THE MESIAN-MESSAGE JULY, 2009 NO. 92
THE TENGKU ISKANDAR SERIES
THE LADY ANON. 5TH EDITION
92 NINETY TWO
I AM COUNTING UP AND UP TO REACH THE ENVIALBE
100 ISSUES OF THE MESIAN-MESSAGE
AFTER BOWING COMES GIFT-GIVING AND OTHER THINGS
PART II - THE LAND OF THE RISING SUN
- by Chen Khin Sang
Beside bowing, gift-giving is an important custom in Japan, socially as well as in a business environment. There
are many occasions for giving gifts - dictated by calendar festive seasons, one's milestone such as wedding or
funeral, or for specific circumstances. No matter what the reason for the gift, usually the recipient is obliged
to return a gift or favour of some type. First-timers (especially foreigners) will not be expected to be
spot-on. Japanese are quite an understanding and helpful lot. Hence, it is sufficient if we bring along
"buah tangan" when we are invited for dinner at a Japanese home.
Recently, my wife and I were invited to a Japanese home. His abode is on the 38th floor of a condominium
on reclaimed land in the Tokyo Bay. I removed my coat before I ring the door bell - considered to be good
by the Japanese. The host opened the door. I bowed. He returned the gesture and we exchanged greetings.
As I step in, I noticed a small area (just behind the door) where shoes were neatly placed. Aware that shoes are
not worn inside a typical Japanese home, I slipped off my shoes. A pair of slippers was provided for me to wear
inside the house. It is customary to wait to be invited to take a seat. I was ushered to my seat at a low glass
table on a tatammi mat. Other guests soon arrived. I saw they bring gifts such as a box of cheery, a bottle of
wine or even a box of biscuits - much like we multi-cultural Malaysian do when visiting someone.
We were served an assortment of raw vegetables: thin slices of spring cabbages, spinaches, turnips and
cucumbers. These are to be mixed with mayonnaise, other Japanese sauce and wasabi - a greenish yellow spicy
mixture. Main dishes include meat and fish. Fish come in two varietieS: raw and grilled. Then miso soup
(soya soup with mushrooms, vegetables, prawns and crab meat, all thrown into one concoction) followed. Lastly,
sweet desserts and green tea were served. Japanese generally has a preference for sweet food. I also noticed
guest take great care not to spill things they consume. They put their left palm under their chin to prevent
spillage. I left after dinner with the usual bowing formality.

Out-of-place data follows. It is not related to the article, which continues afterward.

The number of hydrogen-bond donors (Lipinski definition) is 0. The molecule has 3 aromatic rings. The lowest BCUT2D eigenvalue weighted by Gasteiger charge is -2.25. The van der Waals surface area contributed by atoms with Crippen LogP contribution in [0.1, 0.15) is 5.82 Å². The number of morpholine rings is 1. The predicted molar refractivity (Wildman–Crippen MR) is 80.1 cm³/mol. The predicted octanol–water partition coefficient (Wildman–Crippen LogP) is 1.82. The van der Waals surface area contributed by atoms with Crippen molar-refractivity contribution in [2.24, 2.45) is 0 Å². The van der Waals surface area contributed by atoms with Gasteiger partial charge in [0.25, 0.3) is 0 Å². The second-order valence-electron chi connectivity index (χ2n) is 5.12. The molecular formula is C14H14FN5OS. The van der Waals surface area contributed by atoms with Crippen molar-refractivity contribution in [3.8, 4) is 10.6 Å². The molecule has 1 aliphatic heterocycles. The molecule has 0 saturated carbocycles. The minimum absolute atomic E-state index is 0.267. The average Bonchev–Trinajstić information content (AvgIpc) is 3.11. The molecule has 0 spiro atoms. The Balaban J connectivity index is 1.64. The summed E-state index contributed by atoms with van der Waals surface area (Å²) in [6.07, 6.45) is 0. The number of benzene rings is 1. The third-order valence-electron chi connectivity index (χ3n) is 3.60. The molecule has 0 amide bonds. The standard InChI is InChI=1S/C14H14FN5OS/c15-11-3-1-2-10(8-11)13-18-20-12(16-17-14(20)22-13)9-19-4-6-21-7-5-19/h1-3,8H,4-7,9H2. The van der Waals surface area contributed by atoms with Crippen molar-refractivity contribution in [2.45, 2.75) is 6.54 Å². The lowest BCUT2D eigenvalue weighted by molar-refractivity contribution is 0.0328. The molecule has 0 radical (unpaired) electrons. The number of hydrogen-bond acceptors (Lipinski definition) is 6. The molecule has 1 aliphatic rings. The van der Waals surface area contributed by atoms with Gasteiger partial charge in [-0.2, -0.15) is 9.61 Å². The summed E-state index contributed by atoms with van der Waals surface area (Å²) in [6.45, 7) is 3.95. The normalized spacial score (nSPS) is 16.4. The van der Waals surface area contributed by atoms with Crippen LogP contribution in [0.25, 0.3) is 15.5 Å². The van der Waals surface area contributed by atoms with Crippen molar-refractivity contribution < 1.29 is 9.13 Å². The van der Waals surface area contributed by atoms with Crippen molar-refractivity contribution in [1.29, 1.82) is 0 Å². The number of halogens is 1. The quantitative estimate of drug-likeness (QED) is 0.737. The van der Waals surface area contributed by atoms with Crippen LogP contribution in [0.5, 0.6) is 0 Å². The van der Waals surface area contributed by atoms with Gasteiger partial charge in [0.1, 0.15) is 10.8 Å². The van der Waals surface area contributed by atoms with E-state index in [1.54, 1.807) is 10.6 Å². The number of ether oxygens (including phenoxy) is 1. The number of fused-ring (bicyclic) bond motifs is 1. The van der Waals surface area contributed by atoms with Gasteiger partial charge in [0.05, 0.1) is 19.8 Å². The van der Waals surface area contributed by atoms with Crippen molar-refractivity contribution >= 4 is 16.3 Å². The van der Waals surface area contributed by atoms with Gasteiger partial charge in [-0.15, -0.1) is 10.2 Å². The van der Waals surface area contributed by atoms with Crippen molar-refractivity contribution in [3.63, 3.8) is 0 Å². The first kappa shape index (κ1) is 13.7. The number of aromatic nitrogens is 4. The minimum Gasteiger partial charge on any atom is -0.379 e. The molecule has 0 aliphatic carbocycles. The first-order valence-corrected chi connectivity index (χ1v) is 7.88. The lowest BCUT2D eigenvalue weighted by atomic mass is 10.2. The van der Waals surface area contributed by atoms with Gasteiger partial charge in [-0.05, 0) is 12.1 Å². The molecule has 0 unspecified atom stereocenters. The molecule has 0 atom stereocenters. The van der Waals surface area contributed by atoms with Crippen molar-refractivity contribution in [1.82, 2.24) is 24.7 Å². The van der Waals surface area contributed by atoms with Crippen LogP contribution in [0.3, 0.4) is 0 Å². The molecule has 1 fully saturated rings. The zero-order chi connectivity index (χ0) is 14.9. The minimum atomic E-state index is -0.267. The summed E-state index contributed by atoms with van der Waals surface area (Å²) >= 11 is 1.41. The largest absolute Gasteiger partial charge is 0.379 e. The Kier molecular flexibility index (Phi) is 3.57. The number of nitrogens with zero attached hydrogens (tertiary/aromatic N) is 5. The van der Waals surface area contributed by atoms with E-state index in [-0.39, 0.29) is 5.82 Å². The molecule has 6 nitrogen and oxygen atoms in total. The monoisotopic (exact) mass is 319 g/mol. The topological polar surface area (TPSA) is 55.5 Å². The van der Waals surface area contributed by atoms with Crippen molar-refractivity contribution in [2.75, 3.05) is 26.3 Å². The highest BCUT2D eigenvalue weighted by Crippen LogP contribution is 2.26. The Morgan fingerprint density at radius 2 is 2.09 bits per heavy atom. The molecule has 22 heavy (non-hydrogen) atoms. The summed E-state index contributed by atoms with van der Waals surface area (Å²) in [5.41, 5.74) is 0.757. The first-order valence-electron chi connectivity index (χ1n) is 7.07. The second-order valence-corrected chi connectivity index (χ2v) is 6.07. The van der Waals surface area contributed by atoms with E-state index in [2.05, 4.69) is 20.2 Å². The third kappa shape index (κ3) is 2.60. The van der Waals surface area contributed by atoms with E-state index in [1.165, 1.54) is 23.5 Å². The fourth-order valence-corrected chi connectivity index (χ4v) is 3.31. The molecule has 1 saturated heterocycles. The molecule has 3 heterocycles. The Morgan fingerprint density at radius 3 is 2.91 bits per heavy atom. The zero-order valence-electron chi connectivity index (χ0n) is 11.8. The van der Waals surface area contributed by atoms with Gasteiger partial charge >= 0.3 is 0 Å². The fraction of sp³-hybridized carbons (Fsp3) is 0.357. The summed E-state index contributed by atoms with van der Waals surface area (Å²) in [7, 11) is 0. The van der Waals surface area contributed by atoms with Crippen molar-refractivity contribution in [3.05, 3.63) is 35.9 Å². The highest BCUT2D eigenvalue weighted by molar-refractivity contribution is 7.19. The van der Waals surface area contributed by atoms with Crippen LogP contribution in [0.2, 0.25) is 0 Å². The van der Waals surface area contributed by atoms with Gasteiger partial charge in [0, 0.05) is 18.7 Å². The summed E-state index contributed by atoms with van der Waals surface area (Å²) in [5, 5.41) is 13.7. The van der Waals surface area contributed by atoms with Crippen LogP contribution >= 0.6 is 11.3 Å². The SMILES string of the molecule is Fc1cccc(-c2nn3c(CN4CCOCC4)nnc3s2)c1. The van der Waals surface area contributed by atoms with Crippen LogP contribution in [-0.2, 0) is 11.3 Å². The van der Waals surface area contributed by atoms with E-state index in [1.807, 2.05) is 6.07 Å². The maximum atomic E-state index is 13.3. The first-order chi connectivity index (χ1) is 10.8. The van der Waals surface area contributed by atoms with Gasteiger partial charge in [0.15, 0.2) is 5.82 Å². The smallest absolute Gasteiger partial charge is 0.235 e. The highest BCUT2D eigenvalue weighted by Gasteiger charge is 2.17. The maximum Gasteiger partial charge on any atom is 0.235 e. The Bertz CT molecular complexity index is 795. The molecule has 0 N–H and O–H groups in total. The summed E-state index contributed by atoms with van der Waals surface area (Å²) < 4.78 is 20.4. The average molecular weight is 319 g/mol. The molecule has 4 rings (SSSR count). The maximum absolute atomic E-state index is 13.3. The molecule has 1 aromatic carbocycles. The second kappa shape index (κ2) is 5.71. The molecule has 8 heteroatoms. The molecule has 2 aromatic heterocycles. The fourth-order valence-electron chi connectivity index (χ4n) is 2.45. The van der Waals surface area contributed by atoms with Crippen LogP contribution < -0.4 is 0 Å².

There are specific rules that one need to learn regarding how and when to put out garbage for disposal. Like the
saying goes "When in Rome, do as the Roman do". I did just that right from the beginning in order not to offend
the local community. I need to follow different day of the week to dispose different trash. Generally, Mondays
and Fridays are for burnable items, such as small pieces of dirty wrappings and food scraps. Non-burnable
materials such as an old defunct iron or an unwanted umbrella are on every alternate Wednesday. Thursdays are
plastic and foam stuffs. On Saturdays, cardboard boxes, old books and newspapers neatly tied up in separate
bundles as well as bottles and metal cans can be disposed. If you put out the wrong things, that bundle will not
be collected. The rubbish collector would just stick a note on it and you are expected to take it back! Everyone
obey the rules. I guess, in Japan where 99% of the population is ethnic Japanese, it is much easier to enforce
Tokyo and its Rail network:
Tokyo is the present capital as well as the political and economic center of Japan. Its creation started some
four centuries ago when the warrior society (the Shoguns) seized political power at the beginning of the 17th
century. The Shoguns shifted the nationís capital from Kyoto to Edo (now called Tokyo).
In Japan, shops and businesses cluster around a railway station; much like the riverine settlements of olden days
that start from both banks of a river. As such, with a few hundred railway stations dotted all over its capital -
Tokyo had developed into a vast city which has buildings that stretch as far as your eyes can see; literally to
Hence, today's Tokyo boast of streets lined with skyscrapers at the urban city center.
Here, at Tokyo's central district, are some of the country's biggest railway stations that form a ring with many
subways connecting many more stations beneath the busy streets above. From these big stations, rail-roads
in all directions to Tokyo's hinterlands.
The bigger stations in Tokyo area have ten to twelve rail tracks in their station; some are subway stations going
2 to 3 level underground i.e. some 150 meters down, really a civil engineering marvel.
A lot of rail tracks also run on elevated viaducts. Singapore has only 2 MRT lines. Tokyo has 93 train & LRT
lines in a very elaborate and extensive network of stations. Consequently, most inhabitants in Tokyo travel in
their efficient train system. They do not use their car to go to work even when they own one - partly due to
parking constrain too. (Disembark we have reached our destination. What city? Read the next issue to get the
STORY NO. 4 - PART 4 - THAT'S ALL - NO MORE -
by Mohd. Razlan bin Marzuki
Hi Chan, this is Razlan again to continue. The last time I mentioned the ghost or spirits disturbances at the
DO's garage. The very kind DO's name was Encik Aziz bin Yassin.
The man responsible to spread the news to the whole town was Lim Tai Peng. This boy was really friendly with us.
He didn't believe in ghosts or spirits. One evening at around 9 pm he came over and talked to us about the
I remembered sitting on the kitchen floor with him together with Khalil. While having the conversation, all of
sudden a small pebble was thrown from the roof and the pebble landed on the wooden wall. The pebble as big
thumb dropped just beside Lim Tai Peng. He was shocked and got a little scared. So, I asked him "Do you believe
it is a ghost now?"
He was scared and started taking shelter under the cemented kitchen stove, where we all took cover when the
attack started. So, I think he was the man responsible for the crowds who marched up to the DO's garage.
After teaching in Malacca for years, I asked for a transfer to Kuala Terengganu because of marriage. I have got